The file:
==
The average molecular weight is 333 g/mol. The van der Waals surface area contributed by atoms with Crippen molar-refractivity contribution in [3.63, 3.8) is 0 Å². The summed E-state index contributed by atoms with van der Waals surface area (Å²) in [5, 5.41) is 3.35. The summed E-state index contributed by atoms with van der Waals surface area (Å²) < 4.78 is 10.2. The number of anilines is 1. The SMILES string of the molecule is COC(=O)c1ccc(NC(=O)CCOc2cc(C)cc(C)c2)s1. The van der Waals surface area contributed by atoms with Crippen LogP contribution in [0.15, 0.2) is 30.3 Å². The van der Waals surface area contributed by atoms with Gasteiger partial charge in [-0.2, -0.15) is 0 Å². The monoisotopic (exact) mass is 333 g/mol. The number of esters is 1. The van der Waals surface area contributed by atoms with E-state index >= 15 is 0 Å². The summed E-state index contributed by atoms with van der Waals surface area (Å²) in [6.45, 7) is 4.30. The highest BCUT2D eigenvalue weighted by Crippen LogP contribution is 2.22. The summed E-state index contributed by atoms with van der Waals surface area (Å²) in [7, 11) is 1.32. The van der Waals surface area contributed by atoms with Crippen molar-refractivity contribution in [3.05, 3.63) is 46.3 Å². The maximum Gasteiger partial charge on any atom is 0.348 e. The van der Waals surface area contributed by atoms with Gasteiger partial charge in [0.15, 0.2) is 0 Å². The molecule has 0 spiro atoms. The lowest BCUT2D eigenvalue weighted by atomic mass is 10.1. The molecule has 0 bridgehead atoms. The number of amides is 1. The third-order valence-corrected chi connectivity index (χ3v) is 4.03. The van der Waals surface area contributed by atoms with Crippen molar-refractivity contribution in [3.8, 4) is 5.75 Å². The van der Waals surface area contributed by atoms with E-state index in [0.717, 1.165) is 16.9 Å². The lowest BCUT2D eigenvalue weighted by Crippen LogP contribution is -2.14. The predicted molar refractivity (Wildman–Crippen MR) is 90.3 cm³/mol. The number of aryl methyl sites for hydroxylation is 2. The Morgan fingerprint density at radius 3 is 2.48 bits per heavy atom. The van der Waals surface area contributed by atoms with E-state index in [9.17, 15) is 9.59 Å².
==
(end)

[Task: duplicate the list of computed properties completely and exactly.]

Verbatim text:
The average molecular weight is 333 g/mol. The van der Waals surface area contributed by atoms with Crippen molar-refractivity contribution in [3.63, 3.8) is 0 Å². The summed E-state index contributed by atoms with van der Waals surface area (Å²) in [5, 5.41) is 3.35. The summed E-state index contributed by atoms with van der Waals surface area (Å²) < 4.78 is 10.2. The number of anilines is 1. The SMILES string of the molecule is COC(=O)c1ccc(NC(=O)CCOc2cc(C)cc(C)c2)s1. The van der Waals surface area contributed by atoms with Crippen LogP contribution in [0.15, 0.2) is 30.3 Å². The van der Waals surface area contributed by atoms with Gasteiger partial charge in [-0.2, -0.15) is 0 Å². The monoisotopic (exact) mass is 333 g/mol. The number of esters is 1. The van der Waals surface area contributed by atoms with E-state index >= 15 is 0 Å². The summed E-state index contributed by atoms with van der Waals surface area (Å²) in [6.45, 7) is 4.30. The highest BCUT2D eigenvalue weighted by Crippen LogP contribution is 2.22. The summed E-state index contributed by atoms with van der Waals surface area (Å²) in [7, 11) is 1.32. The van der Waals surface area contributed by atoms with Crippen molar-refractivity contribution in [3.05, 3.63) is 46.3 Å². The maximum Gasteiger partial charge on any atom is 0.348 e. The van der Waals surface area contributed by atoms with Gasteiger partial charge in [0.15, 0.2) is 0 Å². The molecule has 0 spiro atoms. The lowest BCUT2D eigenvalue weighted by atomic mass is 10.1. The molecule has 0 bridgehead atoms. The number of amides is 1. The third-order valence-corrected chi connectivity index (χ3v) is 4.03. The van der Waals surface area contributed by atoms with Crippen molar-refractivity contribution in [3.8, 4) is 5.75 Å². The van der Waals surface area contributed by atoms with E-state index in [0.717, 1.165) is 16.9 Å². The lowest BCUT2D eigenvalue weighted by Crippen LogP contribution is -2.14. The predicted molar refractivity (Wildman–Crippen MR) is 90.3 cm³/mol. The number of aryl methyl sites for hydroxylation is 2. The Morgan fingerprint density at radius 3 is 2.48 bits per heavy atom. The van der Waals surface area contributed by atoms with E-state index in [9.17, 15) is 9.59 Å².